Breast Cancer: Detecting and Managing Lung, Large Intestine and Bladder Disharmonies Using the AcuGraph

Abstract: Through her facial expression we could see that Na is a much healthier person today compared to the day she first visited us eight months ago. After taking the herbs she felt “good”. She said she is happy and satisfied. It is this “goodness” that also we see in the form of “green” bars in the AcuGraph chart.

Chris K. H. Teo & Ch’ng Beng Im-Teo

CA Care, 5 Lebuhraya Gelugor, 11600 Penang, Malaysia. or

Declaration of Interest: The authors are pracatising herbalists as such have financial interest in the use of herbs mentioned in this article.

Copyright: This is an open-access journal and the reproduction of this article in any medium for educational purposes is allowed provided the original work is properly cited. The use of this article for commercial purposes, however, requires our prior permission.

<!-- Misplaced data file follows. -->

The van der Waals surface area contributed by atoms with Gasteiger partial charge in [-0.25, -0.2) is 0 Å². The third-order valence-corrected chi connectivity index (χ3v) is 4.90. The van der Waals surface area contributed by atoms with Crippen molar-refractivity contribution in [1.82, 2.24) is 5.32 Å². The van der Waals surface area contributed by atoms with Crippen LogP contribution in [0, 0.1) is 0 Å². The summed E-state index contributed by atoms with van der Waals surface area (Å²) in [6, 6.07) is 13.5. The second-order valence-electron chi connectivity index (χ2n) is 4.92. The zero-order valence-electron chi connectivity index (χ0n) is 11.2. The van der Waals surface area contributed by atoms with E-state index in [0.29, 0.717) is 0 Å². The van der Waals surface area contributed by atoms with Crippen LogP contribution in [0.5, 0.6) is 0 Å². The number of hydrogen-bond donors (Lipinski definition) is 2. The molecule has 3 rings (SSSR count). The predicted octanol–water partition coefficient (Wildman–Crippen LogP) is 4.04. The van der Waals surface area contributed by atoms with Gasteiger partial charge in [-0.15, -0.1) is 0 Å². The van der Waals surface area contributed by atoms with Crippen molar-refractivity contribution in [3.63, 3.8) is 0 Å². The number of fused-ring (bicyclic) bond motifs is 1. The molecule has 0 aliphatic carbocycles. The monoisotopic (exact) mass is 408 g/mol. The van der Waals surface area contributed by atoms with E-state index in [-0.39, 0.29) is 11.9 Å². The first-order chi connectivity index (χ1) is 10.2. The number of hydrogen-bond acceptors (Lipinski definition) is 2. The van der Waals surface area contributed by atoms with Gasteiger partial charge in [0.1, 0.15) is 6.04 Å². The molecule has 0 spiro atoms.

In our earlier paper we presented data showing that the AcuGraph, when used and interpreted properly, could be another non-invasive tool for monitoring a patient’s treatment progress. It is truly a state-of-the-art, objective method of evaluation (1).

Almost all patients who come to CA Care have undergone medical treatments which failed them.  Coming to seek our help appears to be their last “one hope.” Our responsibility to our patients is to provide advice and treatments based on current and concrete evidence – not dubious claims reported years ago.  It is therefore important that any protocol we recommend or adopt be first extensively evaluated.

We started to incorporate acugraphing into our practice in early 2010 and since then had accumulated much data. This paper is among the many reports which we shall be writing regarding our experience on  the “reliability, effectiveness and usefulness”  of the AcuGraph.

At CA Care, patients do their AcuGraph reading free-of-charge. We earn no extra fee. Our priority is to provide effective help,  not generating extra income. We do not compromise on this principle.